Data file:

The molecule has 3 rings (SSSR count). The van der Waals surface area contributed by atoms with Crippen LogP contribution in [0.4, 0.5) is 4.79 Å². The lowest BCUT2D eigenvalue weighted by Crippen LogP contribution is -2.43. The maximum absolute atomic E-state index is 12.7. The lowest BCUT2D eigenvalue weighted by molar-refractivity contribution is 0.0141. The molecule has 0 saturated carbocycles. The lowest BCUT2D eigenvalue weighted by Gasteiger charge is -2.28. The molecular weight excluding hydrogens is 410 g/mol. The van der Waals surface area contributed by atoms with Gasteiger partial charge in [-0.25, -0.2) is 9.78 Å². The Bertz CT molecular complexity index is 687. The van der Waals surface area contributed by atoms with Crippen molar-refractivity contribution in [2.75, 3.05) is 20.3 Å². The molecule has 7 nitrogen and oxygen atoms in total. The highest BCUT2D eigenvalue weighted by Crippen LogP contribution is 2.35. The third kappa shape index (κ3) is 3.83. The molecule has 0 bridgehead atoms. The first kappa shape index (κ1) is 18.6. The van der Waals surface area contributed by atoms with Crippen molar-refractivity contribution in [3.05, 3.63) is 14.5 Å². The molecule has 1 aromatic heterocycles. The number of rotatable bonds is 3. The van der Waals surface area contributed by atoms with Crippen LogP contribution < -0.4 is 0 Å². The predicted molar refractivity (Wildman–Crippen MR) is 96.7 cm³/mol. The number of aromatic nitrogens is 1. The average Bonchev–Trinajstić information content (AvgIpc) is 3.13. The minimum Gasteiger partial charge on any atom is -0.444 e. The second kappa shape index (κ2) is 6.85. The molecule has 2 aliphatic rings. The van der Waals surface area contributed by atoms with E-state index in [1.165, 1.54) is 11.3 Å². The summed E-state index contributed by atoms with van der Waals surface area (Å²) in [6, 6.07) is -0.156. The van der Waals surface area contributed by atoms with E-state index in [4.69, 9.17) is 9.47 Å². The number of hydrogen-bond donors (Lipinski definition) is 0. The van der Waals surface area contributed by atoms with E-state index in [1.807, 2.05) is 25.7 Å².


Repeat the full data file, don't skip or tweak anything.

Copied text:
The molecule has 3 rings (SSSR count). The van der Waals surface area contributed by atoms with Crippen LogP contribution in [0.4, 0.5) is 4.79 Å². The lowest BCUT2D eigenvalue weighted by Crippen LogP contribution is -2.43. The maximum absolute atomic E-state index is 12.7. The lowest BCUT2D eigenvalue weighted by molar-refractivity contribution is 0.0141. The molecule has 0 saturated carbocycles. The lowest BCUT2D eigenvalue weighted by Gasteiger charge is -2.28. The molecular weight excluding hydrogens is 410 g/mol. The van der Waals surface area contributed by atoms with Gasteiger partial charge in [-0.25, -0.2) is 9.78 Å². The Bertz CT molecular complexity index is 687. The van der Waals surface area contributed by atoms with Crippen molar-refractivity contribution in [2.75, 3.05) is 20.3 Å². The molecule has 7 nitrogen and oxygen atoms in total. The highest BCUT2D eigenvalue weighted by Crippen LogP contribution is 2.35. The third kappa shape index (κ3) is 3.83. The molecule has 0 bridgehead atoms. The first kappa shape index (κ1) is 18.6. The van der Waals surface area contributed by atoms with Crippen molar-refractivity contribution in [3.05, 3.63) is 14.5 Å². The molecule has 1 aromatic heterocycles. The number of rotatable bonds is 3. The van der Waals surface area contributed by atoms with Crippen LogP contribution < -0.4 is 0 Å². The predicted molar refractivity (Wildman–Crippen MR) is 96.7 cm³/mol. The number of aromatic nitrogens is 1. The average Bonchev–Trinajstić information content (AvgIpc) is 3.13. The minimum Gasteiger partial charge on any atom is -0.444 e. The second kappa shape index (κ2) is 6.85. The molecule has 2 aliphatic rings. The van der Waals surface area contributed by atoms with E-state index in [1.165, 1.54) is 11.3 Å². The summed E-state index contributed by atoms with van der Waals surface area (Å²) in [6, 6.07) is -0.156. The van der Waals surface area contributed by atoms with E-state index in [4.69, 9.17) is 9.47 Å². The number of hydrogen-bond donors (Lipinski definition) is 0. The van der Waals surface area contributed by atoms with E-state index in [1.807, 2.05) is 25.7 Å².